Joseph Andrews could be called a picaresque novel in structure, for its plotline is similar to the one-line structure of picaresque fiction, much like Miguel de Cervantes’s Don Quixote de la Mancha (1605, 1615), Fielding’s mentor’s book. The plot of the novel progresses by “shuttling,” moving forward by “small oscillations of emotion,” which, in the larger, all-over design, are small parts of a unified whole, episodic in nature. At times, events seem like reversals, followed by forward movement.
In the novel, Fielding employed ironies, unmaskings, conflicts, and reversals. He used coincidences, too, but credibly, indicating one should trust in Divine Providence, the basis of his own creed. One of these coincidences is the peddler, as a burlesque of Sophocles’ Oidipous Tyrannos (c. 429 b.c.e.; Oedipus Tyrannus, 1715), acting as a messenger in the novel: He arrives just as he is needed, and he happens to know the rights of the births of the two young people, the very information that is needed then. Fielding himself acted as a superior observer, writing in the third person (rather than using Richardson’s first person of the epistolary form). Though there are realistic situations and characterizations in Joseph Andrews, Fielding did not strive for complete authenticity.
By reversing the sexes of the two main figures of Pamela in his own novel, Fielding showed more clearly, he felt, the silliness, the ludicrousness of the “sentimentality and improbability” prevalent in much of his contemporary world. His title character becomes Joseph because he acts like the biblical Joseph, who rejected Potiphar’s wife. With his engagement to Fanny, Joseph, at first almost a paragon, becomes more like a normal human being, more real, rather than an improbable “cardboard” character.
In the general plot, Joseph rises from a low rank to become a footman in the London house of a baronet (actually the lowest rank of gentry), Sir Thomas Booby, who dies early in the novel. Not long after, Joseph is inappropriately importuned by the newly widowed Lady Booby and then by Mrs. Slipslop, Lady Booby’s horrendous waitingwoman. In the meantime, Fanny Goodwill, Joseph’s eventual “intended,” is dismissed for her “immorality” (as Slipslop terms her behavior), but principally because she is attractive. A virtuous, chaste young woman, though naïve, she exists to be rescued. She is sent home to Somersetshire, on the Booby’s country estate. Joseph, too, has now been dismissed and has headed for the same destination.
Parson Adams, who was Joseph and Fanny’s tutor en route to London, happens upon Joseph in an inn just outside London. The Parson reverses his route and, with Joseph, makes his way back to Joseph’s country home, encountering numerous characters and adventures on the way, including rescuing Fanny from a dire situation. At home comes the denouement: the revelation of Fanny and Joseph’s true parentages, a seeming reversal, and a hilarious nighttime bedroom scene at Lady Booby’s. After all the reversals and seeming conflicts, Joseph and Fanny overcome their difficulties.
Fielding, in this novel, followed “the quixotic pattern of master and Man meeting on the road,” much as Cervantes did. Yet he used his previously developed theater skills, too, for the last book of Joseph Andrews, the “musical bed” situation, showed quite surely “excessive stagecraft in Fielding’s art.” In other places, too, he evidently used this previous experience, adapting it to this new genre.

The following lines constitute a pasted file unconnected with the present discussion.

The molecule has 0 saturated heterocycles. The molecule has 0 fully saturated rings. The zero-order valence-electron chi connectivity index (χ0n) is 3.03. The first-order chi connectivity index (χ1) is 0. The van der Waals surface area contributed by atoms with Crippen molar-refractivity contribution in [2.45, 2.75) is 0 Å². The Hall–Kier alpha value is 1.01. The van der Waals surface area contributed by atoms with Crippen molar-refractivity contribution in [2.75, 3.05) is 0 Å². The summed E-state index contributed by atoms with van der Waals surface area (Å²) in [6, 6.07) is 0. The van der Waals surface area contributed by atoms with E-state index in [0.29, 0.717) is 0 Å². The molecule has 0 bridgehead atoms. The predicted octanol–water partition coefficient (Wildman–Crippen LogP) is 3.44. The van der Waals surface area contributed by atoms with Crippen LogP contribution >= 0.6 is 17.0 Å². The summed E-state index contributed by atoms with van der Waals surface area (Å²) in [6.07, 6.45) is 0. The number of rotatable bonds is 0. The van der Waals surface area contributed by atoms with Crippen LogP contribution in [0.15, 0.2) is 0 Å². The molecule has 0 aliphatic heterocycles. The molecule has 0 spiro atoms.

Looking at Fielding’s cast of characters in Joseph Andrews, one sees that the psychology of the characters stands out more so than Fielding’s “puppet-like manipulation” of them. Fanny and Joseph, while humanized, are hardly more than conventional young lovers. Parson Adams, however, is a “living human being,” both aggressive and humble, a mixture of strong and yet unsophisticated sentiments, comic and yet maddening, but lovable in his unselfish kindness, his unwavering goodness, and his thoroughly honest nature. He is the epitome of naïve virtue, probably Fielding’s finest conception.
In Joseph Andrews, Fielding utilizes his characters to expose eighteenth century mores: the class consciousness and the easy willingness to admit a formerly lower-class person into a higher class, when circumstances rectify situations. Two incidents illustrate this last point. The Boobys readily admit Fanny, a former serving maid, into their upper-class family, having learned that Fanny is by birth really Pamela’s sister, and Mr. Wilson, formerly an outcast rake of London absorbed in the “bright lights,” is readily reaccepted once he becomes a respectable country gentleman.
Joseph Andrews, however, is not merely a didactic novel. It is that, true, but the didacticism is masked with the overlay of irony and humor. Fielding’s characters are part of a plot replete with ludicrous but essentially serious undertakings and reversals. It is a plot carried out by psychologically realistic characters in humorous yet realistic situations. Fielding’s didacticism is, therefore, effective.
First published: 1749
Type of work: Novel
In this pseudoautobiographical novel, a thoroughly good young man, through a series of adventures, evolves from innocence to maturity.
Fielding’s best-plotted novel, his masterpiece, The History of Tom Jones, a Foundling, probably was begun in 1746. When the novel finally appeared, it was “enthusiastically received” by the general public, though not by two groups, the Tory journalists, who strongly disliked Fielding for supporting the House of Hanover, and Richardson and his group, who saw Fielding as a “filthy and immoral writer,” even to the point of slandering Fielding himself, particularly for “marrying his cook.”
This novel can be labeled pseudoautobiographical: Tom Jones, the main character and hero, is to a large degree a fictionalized version of his creator’s own boyhood experiences, as well as Fielding’s own psychological responses to those experiences. The narrative structure moves, through the journey to London that Tom makes, from innocence to experience. Fielding, in this novel, used a central plot interspersed with seemingly peripheral incidents or subplots, all of which helped the central plot to move steadily toward a desired terminal objective. These peripheral episodes thus fit into the main plot—seeming detours, but all part of the route that Tom must take on his road to knowledge. Using the tight construction of a well-made play, Fielding produced in Tom Jones one of the best-plotted novels in English.